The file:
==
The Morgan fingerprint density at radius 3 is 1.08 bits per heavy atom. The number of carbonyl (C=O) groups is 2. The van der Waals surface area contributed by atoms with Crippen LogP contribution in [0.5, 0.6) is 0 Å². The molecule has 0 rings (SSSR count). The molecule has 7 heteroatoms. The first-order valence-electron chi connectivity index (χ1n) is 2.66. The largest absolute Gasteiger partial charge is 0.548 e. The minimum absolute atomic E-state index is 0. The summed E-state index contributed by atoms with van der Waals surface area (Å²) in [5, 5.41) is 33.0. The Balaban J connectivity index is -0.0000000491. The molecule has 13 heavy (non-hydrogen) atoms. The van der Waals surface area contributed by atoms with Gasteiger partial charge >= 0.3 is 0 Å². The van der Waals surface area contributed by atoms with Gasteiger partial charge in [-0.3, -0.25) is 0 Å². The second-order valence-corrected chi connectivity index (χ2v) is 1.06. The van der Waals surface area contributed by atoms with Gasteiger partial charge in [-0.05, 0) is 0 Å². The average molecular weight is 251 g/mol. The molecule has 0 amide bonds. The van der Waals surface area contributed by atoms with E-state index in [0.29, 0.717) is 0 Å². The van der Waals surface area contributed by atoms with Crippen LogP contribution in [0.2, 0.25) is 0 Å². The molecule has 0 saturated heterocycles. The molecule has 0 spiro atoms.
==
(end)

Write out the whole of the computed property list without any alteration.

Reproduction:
The Morgan fingerprint density at radius 3 is 1.08 bits per heavy atom. The number of carbonyl (C=O) groups is 2. The van der Waals surface area contributed by atoms with Crippen LogP contribution in [0.5, 0.6) is 0 Å². The molecule has 0 rings (SSSR count). The molecule has 7 heteroatoms. The first-order valence-electron chi connectivity index (χ1n) is 2.66. The largest absolute Gasteiger partial charge is 0.548 e. The minimum absolute atomic E-state index is 0. The summed E-state index contributed by atoms with van der Waals surface area (Å²) in [5, 5.41) is 33.0. The Balaban J connectivity index is -0.0000000491. The molecule has 13 heavy (non-hydrogen) atoms. The van der Waals surface area contributed by atoms with Gasteiger partial charge >= 0.3 is 0 Å². The van der Waals surface area contributed by atoms with Gasteiger partial charge in [-0.3, -0.25) is 0 Å². The second-order valence-corrected chi connectivity index (χ2v) is 1.06. The van der Waals surface area contributed by atoms with Gasteiger partial charge in [-0.05, 0) is 0 Å². The average molecular weight is 251 g/mol. The molecule has 0 amide bonds. The van der Waals surface area contributed by atoms with E-state index in [0.29, 0.717) is 0 Å². The van der Waals surface area contributed by atoms with Crippen LogP contribution in [0.2, 0.25) is 0 Å². The molecule has 0 saturated heterocycles. The molecule has 0 spiro atoms.